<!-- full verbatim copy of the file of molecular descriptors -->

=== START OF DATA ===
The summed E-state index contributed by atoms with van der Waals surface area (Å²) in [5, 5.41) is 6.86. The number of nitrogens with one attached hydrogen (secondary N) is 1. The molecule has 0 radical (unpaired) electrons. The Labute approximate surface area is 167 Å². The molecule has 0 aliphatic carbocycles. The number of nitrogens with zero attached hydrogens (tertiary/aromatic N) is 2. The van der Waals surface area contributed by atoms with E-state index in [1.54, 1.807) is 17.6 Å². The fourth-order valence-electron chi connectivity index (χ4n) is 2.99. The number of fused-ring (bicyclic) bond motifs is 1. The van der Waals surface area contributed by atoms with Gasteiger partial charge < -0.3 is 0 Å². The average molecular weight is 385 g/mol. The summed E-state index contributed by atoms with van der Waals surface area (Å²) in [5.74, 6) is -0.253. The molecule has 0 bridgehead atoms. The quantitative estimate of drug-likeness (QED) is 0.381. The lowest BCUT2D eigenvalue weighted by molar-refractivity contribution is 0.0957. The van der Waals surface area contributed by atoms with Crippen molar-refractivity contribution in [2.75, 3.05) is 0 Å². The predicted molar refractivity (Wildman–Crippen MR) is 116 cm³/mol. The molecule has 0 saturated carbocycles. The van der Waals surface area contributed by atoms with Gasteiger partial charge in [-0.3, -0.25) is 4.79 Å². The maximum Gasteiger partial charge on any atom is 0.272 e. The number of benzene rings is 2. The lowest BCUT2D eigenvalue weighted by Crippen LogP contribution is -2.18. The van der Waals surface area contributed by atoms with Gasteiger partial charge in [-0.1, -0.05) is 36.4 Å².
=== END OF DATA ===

The summed E-state index contributed by atoms with van der Waals surface area (Å²) in [5, 5.41) is 6.86. The number of nitrogens with one attached hydrogen (secondary N) is 1. The molecule has 0 radical (unpaired) electrons. The Labute approximate surface area is 167 Å². The molecule has 0 aliphatic carbocycles. The number of nitrogens with zero attached hydrogens (tertiary/aromatic N) is 2. The van der Waals surface area contributed by atoms with E-state index in [1.54, 1.807) is 17.6 Å². The fourth-order valence-electron chi connectivity index (χ4n) is 2.99. The number of fused-ring (bicyclic) bond motifs is 1. The van der Waals surface area contributed by atoms with Gasteiger partial charge < -0.3 is 0 Å². The average molecular weight is 385 g/mol. The summed E-state index contributed by atoms with van der Waals surface area (Å²) in [5.74, 6) is -0.253. The molecule has 0 bridgehead atoms. The quantitative estimate of drug-likeness (QED) is 0.381. The lowest BCUT2D eigenvalue weighted by molar-refractivity contribution is 0.0957. The van der Waals surface area contributed by atoms with Crippen molar-refractivity contribution in [2.75, 3.05) is 0 Å². The predicted molar refractivity (Wildman–Crippen MR) is 116 cm³/mol. The molecule has 0 saturated carbocycles. The van der Waals surface area contributed by atoms with Gasteiger partial charge in [-0.3, -0.25) is 4.79 Å². The maximum Gasteiger partial charge on any atom is 0.272 e. The number of benzene rings is 2. The lowest BCUT2D eigenvalue weighted by Crippen LogP contribution is -2.18. The van der Waals surface area contributed by atoms with Gasteiger partial charge in [-0.1, -0.05) is 36.4 Å².